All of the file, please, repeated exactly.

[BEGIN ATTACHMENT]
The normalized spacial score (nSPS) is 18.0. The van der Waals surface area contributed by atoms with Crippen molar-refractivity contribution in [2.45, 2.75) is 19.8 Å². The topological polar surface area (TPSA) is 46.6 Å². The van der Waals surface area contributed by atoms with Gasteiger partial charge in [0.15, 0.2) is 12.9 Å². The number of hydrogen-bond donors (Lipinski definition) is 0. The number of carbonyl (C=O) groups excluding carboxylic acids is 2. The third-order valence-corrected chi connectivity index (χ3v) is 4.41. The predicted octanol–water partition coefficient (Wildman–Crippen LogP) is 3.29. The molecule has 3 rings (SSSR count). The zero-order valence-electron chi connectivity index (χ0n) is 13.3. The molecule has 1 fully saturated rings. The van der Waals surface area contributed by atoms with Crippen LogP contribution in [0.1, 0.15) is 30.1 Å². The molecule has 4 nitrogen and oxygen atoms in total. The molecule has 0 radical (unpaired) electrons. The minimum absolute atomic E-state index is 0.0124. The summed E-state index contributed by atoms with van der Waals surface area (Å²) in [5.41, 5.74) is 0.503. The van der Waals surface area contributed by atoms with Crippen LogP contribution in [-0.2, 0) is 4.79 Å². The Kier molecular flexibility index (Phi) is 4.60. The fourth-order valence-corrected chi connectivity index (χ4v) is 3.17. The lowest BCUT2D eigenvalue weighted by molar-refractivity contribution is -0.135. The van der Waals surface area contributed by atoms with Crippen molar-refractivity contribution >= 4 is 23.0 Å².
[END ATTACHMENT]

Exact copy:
The normalized spacial score (nSPS) is 18.0. The van der Waals surface area contributed by atoms with Crippen molar-refractivity contribution in [2.45, 2.75) is 19.8 Å². The topological polar surface area (TPSA) is 46.6 Å². The van der Waals surface area contributed by atoms with Gasteiger partial charge in [0.15, 0.2) is 12.9 Å². The number of hydrogen-bond donors (Lipinski definition) is 0. The number of carbonyl (C=O) groups excluding carboxylic acids is 2. The third-order valence-corrected chi connectivity index (χ3v) is 4.41. The predicted octanol–water partition coefficient (Wildman–Crippen LogP) is 3.29. The molecule has 3 rings (SSSR count). The zero-order valence-electron chi connectivity index (χ0n) is 13.3. The molecule has 1 fully saturated rings. The van der Waals surface area contributed by atoms with Crippen LogP contribution in [0.1, 0.15) is 30.1 Å². The molecule has 4 nitrogen and oxygen atoms in total. The molecule has 0 radical (unpaired) electrons. The minimum absolute atomic E-state index is 0.0124. The summed E-state index contributed by atoms with van der Waals surface area (Å²) in [5.41, 5.74) is 0.503. The van der Waals surface area contributed by atoms with Crippen LogP contribution in [-0.2, 0) is 4.79 Å². The Kier molecular flexibility index (Phi) is 4.60. The fourth-order valence-corrected chi connectivity index (χ4v) is 3.17. The lowest BCUT2D eigenvalue weighted by molar-refractivity contribution is -0.135. The van der Waals surface area contributed by atoms with Crippen molar-refractivity contribution >= 4 is 23.0 Å².